The Justice Minister has admitted that he has voted for a colleague in the Dáil chamber on a couple of occasions.
Charlie Flanagan says that members sometimes vote for a deputy who is in the chamber but not yet in their seat with moments to go before a vote closes.
Minister Charlie Flanagan says there are circumstances where colleagues vote for one another but that this is different to the Timmy Dooley controversy.
"Somebody might be racing down the stairs with three seconds to go and they might say 'press my button, here I am' or whatever and I may have done it from time to time," said Minister Flanagan.
Two separate investigations are underway after it emerged Fianna Fáil's Niall Collins voted six times for his party colleague Timmy Dooley when he was not in the chamber.
The party's Brexit spokesperson Lisa Chambers has also admitted voting "in error" on behalf of the deputy leader Dara Calleary last week.
Speaking to RTÉ Radio One, Ms Chambers added: “When I voted in the very first vote, I honest to God believed I was in my seat and pressing my voting button.
“When I looked up at the main screen, where you can see the seats highlighted for voting, I realised my seat wasn’t highlighted and that’s when I realised I was in the wrong seat and probably less than 10 seconds later I hopped in to my own seat.
“It’s my mistake and I hold my hands up to it, I should have told the teller there was an error recorded in the seat beside me, I didn’t do that.
“Dara missed a few votes, I only voted in the very first one and then I went back to my seat. There are absolutely no benefits or no good reason why I would have voted for anybody else, it didn’t make any difference to the vote.
“I still should have corrected the error.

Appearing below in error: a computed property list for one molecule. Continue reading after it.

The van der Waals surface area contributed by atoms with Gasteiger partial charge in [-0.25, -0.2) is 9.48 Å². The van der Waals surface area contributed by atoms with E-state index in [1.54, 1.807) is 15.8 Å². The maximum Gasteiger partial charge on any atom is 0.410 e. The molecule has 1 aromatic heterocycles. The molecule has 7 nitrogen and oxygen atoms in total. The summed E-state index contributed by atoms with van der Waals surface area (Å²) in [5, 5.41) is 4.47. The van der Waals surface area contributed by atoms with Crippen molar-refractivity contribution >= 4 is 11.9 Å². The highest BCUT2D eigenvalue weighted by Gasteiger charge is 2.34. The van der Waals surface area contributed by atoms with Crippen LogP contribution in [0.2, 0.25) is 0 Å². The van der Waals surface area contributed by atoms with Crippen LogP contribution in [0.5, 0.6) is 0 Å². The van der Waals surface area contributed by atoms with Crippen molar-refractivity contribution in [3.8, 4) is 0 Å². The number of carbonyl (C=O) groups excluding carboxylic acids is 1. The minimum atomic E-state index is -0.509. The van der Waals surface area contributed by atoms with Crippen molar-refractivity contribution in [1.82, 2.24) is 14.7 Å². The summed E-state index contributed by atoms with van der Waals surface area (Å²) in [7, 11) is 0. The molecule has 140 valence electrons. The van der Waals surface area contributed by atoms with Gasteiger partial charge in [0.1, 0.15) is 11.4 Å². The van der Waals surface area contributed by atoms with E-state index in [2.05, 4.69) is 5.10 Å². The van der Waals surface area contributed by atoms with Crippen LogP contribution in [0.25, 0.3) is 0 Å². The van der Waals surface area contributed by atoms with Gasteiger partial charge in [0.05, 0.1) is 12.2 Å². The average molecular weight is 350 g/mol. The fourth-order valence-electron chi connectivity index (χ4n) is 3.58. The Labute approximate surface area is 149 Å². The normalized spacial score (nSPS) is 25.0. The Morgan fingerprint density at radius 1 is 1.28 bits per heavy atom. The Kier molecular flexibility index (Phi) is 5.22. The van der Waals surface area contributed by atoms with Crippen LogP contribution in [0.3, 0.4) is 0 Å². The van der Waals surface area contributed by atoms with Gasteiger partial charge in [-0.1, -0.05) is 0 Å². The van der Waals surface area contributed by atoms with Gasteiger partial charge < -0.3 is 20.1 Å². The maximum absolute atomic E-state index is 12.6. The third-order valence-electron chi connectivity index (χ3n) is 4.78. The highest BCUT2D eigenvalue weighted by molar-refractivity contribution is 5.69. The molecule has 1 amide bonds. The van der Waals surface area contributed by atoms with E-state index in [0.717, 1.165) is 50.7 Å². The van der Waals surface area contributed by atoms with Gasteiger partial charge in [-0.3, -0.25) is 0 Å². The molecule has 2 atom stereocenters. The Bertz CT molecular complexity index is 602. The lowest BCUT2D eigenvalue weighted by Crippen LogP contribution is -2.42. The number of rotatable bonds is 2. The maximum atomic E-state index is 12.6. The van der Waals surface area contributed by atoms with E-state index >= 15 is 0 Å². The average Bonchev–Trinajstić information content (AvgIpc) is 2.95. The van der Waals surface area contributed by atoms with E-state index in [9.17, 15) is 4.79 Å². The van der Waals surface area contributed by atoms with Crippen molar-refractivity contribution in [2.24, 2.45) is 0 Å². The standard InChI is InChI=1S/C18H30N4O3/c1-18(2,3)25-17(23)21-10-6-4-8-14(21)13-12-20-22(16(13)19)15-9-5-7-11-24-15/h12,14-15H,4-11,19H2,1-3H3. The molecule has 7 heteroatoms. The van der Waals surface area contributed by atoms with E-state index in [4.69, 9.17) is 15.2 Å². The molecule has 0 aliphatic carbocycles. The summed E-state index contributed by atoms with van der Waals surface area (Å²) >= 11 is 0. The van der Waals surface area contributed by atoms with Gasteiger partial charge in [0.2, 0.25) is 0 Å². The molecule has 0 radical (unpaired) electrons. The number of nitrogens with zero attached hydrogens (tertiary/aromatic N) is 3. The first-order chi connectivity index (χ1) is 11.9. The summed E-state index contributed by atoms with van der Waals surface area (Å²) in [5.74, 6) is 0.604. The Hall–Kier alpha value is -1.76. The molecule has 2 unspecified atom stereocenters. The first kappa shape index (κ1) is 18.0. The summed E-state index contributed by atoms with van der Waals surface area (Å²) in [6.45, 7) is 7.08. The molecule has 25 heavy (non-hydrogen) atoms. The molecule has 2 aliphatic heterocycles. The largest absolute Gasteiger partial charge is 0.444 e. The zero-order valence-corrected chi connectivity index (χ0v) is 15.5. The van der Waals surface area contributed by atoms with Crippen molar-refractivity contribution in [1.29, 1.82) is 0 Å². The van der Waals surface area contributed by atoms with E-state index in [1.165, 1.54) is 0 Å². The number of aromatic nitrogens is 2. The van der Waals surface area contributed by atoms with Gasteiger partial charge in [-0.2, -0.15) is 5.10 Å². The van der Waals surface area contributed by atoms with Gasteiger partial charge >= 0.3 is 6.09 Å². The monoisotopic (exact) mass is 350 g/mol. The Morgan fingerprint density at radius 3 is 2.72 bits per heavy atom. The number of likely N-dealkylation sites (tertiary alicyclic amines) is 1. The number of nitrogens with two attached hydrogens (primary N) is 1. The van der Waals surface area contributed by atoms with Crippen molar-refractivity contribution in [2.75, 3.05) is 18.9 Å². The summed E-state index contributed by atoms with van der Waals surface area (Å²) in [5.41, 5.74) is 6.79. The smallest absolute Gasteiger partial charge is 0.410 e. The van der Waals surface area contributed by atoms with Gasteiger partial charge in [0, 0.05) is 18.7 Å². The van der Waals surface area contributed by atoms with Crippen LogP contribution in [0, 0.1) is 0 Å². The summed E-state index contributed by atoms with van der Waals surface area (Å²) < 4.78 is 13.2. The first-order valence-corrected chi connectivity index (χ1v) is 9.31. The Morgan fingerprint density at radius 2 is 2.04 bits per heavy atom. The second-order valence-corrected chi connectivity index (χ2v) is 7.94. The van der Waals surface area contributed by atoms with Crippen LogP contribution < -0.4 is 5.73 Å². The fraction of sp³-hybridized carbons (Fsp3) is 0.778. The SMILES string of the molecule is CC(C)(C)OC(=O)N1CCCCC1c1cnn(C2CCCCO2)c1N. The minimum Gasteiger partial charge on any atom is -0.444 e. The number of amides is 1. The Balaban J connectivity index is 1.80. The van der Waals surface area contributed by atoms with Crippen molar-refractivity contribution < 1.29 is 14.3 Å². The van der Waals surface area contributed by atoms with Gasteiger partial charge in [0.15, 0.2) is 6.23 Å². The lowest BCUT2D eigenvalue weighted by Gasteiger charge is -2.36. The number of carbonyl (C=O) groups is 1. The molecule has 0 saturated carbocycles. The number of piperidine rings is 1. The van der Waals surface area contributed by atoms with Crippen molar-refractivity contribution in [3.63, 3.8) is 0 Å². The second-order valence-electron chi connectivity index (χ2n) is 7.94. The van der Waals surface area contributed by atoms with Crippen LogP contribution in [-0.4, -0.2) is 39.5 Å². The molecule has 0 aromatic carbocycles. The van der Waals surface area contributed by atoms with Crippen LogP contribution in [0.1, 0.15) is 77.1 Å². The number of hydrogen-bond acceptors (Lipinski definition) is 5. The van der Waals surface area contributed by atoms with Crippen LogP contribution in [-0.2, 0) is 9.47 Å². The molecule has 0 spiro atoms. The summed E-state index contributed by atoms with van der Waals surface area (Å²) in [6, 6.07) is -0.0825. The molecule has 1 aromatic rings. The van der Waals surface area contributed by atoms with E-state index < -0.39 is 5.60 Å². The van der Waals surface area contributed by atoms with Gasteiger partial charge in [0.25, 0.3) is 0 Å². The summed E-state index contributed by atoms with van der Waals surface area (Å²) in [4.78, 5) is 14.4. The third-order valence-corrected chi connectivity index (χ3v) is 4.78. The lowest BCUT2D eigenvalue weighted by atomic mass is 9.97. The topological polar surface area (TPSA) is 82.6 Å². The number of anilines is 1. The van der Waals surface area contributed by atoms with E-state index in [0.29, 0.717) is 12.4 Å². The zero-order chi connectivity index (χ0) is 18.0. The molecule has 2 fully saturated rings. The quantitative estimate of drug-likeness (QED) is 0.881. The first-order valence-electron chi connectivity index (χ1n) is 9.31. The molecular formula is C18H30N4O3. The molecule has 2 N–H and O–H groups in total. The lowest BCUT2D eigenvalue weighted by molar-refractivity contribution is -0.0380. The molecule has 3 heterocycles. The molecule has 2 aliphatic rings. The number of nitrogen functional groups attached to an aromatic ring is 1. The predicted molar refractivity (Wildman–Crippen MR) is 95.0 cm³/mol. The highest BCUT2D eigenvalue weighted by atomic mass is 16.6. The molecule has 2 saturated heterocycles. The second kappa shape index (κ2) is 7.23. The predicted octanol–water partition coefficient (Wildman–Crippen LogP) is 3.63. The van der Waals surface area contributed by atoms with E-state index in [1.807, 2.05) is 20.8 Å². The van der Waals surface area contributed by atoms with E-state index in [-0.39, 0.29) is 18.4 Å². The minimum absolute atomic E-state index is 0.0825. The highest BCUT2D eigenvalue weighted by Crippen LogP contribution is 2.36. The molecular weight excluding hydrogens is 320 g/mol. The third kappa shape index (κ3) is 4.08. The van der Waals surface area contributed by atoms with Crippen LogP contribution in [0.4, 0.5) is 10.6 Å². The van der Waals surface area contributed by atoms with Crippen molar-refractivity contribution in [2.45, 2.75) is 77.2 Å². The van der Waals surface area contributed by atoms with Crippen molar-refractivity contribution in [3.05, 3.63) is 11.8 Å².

“I hope people will take it as a genuine, honest mistake. Others have done the same, my mistake was not telling the teller and correcting the record.
“It didn’t make a difference to the vote.
“There was no malign intent, I didn’t intentionally go in and vote for someone else.”
Ms Chambers also apologised after telling RTÉ's This Week programme that she had never voted for a colleague saying that she had understood the question to mean had she intentionally voted for someone else.
Responding to the revelation by Ms Chambers, Deputy Calleary said: "I did not, and would not, ask any other deputy to vote for me in the Dáil."
In a statement yesterday, Mr Calleary added that Ms Chambers had not corrected the record on the day of the vote and said that Ms Chambers had "contacted the Ceann Comhairle this evening to advise him of this".
Speaking on RTÉ's Morning Ireland, Mr Calleary said that the integrity of the voting system in the Oireachtas and the Dáil is "hugely important".
He stated that he will support whatever decision the Ceann Comhairle chooses to take after a report is completed and an investigation by the Dáil Committee on Procedure and Privileges has been completed.
Voting twice - for an absent colleague and for yourself - is not something that 'happens all the time'. Having a colleague vote for you in your absence doesn't 'happen all the time' - unless @fiannafailparty know something the rest of us don't #VoteGate— Mary Lou McDonald (@MaryLouMcDonald) October 21, 2019
Sinn Féin leader Mary Lou McDonald says it is very worrying that a series of votes could be cast for a Dáil deputy who was not actually in the Chamber.
Ms McDonald says we need more answers as to why Mr Dooley left the Dáil.
"I think we need an explanation for it. The Dáil chamber isn't a boy's club, the Dáil chamber is a place in which we make change and amend legislation," said Ms McDonald.
"So we need an explanation as to how it was that six votes could be cast for Deputy Dooley when he was absent from the chamber."
Both Niall Collins and Timmy Dooley have been asked by party leader Micheál Martin to stand down from the frontbench pending an investigation.